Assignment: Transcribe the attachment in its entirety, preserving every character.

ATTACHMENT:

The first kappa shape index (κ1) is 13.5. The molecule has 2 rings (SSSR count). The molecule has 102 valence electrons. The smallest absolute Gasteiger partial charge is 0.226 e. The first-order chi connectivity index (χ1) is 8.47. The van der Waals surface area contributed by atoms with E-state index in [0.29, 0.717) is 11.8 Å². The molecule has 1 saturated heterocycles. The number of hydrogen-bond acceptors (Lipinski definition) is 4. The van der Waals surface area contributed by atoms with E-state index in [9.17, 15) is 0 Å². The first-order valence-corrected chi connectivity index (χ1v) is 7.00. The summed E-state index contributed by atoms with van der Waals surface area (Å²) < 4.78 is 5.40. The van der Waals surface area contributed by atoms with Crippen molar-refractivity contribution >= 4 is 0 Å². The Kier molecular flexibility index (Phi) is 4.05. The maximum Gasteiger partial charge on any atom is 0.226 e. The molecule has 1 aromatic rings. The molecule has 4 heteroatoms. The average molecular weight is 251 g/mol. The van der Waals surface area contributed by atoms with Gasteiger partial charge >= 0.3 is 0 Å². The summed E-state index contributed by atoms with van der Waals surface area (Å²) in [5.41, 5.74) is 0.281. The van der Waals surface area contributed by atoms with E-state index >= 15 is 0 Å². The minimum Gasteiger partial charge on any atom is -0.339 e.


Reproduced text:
The first kappa shape index (κ1) is 13.5. The molecule has 2 rings (SSSR count). The molecule has 102 valence electrons. The smallest absolute Gasteiger partial charge is 0.226 e. The first-order chi connectivity index (χ1) is 8.47. The van der Waals surface area contributed by atoms with E-state index in [0.29, 0.717) is 11.8 Å². The molecule has 1 saturated heterocycles. The number of hydrogen-bond acceptors (Lipinski definition) is 4. The van der Waals surface area contributed by atoms with E-state index in [9.17, 15) is 0 Å². The first-order valence-corrected chi connectivity index (χ1v) is 7.00. The summed E-state index contributed by atoms with van der Waals surface area (Å²) < 4.78 is 5.40. The van der Waals surface area contributed by atoms with Crippen molar-refractivity contribution >= 4 is 0 Å². The Kier molecular flexibility index (Phi) is 4.05. The maximum Gasteiger partial charge on any atom is 0.226 e. The molecule has 1 aromatic rings. The molecule has 4 heteroatoms. The average molecular weight is 251 g/mol. The van der Waals surface area contributed by atoms with Gasteiger partial charge >= 0.3 is 0 Å². The summed E-state index contributed by atoms with van der Waals surface area (Å²) in [5.41, 5.74) is 0.281. The van der Waals surface area contributed by atoms with E-state index >= 15 is 0 Å². The minimum Gasteiger partial charge on any atom is -0.339 e.